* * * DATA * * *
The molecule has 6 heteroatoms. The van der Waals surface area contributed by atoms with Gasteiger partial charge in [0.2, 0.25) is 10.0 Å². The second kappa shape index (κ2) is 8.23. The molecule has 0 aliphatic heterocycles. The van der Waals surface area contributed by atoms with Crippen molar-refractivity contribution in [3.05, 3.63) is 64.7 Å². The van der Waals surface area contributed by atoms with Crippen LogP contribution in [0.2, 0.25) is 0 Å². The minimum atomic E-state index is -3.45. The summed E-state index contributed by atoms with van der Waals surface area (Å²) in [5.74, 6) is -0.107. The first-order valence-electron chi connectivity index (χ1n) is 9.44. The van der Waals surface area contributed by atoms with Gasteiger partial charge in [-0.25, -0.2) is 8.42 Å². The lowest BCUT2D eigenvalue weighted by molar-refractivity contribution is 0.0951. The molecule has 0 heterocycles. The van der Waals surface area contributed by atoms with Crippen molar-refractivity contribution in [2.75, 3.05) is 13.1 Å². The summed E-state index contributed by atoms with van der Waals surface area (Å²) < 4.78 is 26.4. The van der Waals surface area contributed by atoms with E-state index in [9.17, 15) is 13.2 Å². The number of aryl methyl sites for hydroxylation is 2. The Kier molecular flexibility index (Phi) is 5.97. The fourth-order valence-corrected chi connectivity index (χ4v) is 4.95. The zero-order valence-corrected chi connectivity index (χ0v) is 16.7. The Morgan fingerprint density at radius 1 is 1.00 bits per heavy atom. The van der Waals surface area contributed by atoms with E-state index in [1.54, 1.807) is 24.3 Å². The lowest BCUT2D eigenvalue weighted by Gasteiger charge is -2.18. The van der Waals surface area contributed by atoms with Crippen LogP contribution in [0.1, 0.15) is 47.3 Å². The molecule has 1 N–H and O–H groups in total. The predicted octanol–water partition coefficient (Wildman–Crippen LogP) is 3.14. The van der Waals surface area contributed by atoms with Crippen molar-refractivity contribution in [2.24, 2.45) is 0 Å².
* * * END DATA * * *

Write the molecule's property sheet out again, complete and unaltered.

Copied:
The molecule has 6 heteroatoms. The van der Waals surface area contributed by atoms with Gasteiger partial charge in [0.2, 0.25) is 10.0 Å². The second kappa shape index (κ2) is 8.23. The molecule has 0 aliphatic heterocycles. The van der Waals surface area contributed by atoms with Crippen molar-refractivity contribution in [3.05, 3.63) is 64.7 Å². The van der Waals surface area contributed by atoms with Crippen LogP contribution in [0.2, 0.25) is 0 Å². The minimum atomic E-state index is -3.45. The summed E-state index contributed by atoms with van der Waals surface area (Å²) in [5.74, 6) is -0.107. The first-order valence-electron chi connectivity index (χ1n) is 9.44. The van der Waals surface area contributed by atoms with Gasteiger partial charge in [-0.25, -0.2) is 8.42 Å². The lowest BCUT2D eigenvalue weighted by molar-refractivity contribution is 0.0951. The molecule has 0 heterocycles. The van der Waals surface area contributed by atoms with Crippen molar-refractivity contribution in [2.75, 3.05) is 13.1 Å². The summed E-state index contributed by atoms with van der Waals surface area (Å²) < 4.78 is 26.4. The van der Waals surface area contributed by atoms with E-state index in [9.17, 15) is 13.2 Å². The number of aryl methyl sites for hydroxylation is 2. The Kier molecular flexibility index (Phi) is 5.97. The fourth-order valence-corrected chi connectivity index (χ4v) is 4.95. The zero-order valence-corrected chi connectivity index (χ0v) is 16.7. The Morgan fingerprint density at radius 1 is 1.00 bits per heavy atom. The van der Waals surface area contributed by atoms with E-state index in [1.54, 1.807) is 24.3 Å². The lowest BCUT2D eigenvalue weighted by Gasteiger charge is -2.18. The van der Waals surface area contributed by atoms with Crippen LogP contribution in [0.1, 0.15) is 47.3 Å². The molecule has 1 N–H and O–H groups in total. The predicted octanol–water partition coefficient (Wildman–Crippen LogP) is 3.14. The van der Waals surface area contributed by atoms with Crippen molar-refractivity contribution in [2.24, 2.45) is 0 Å².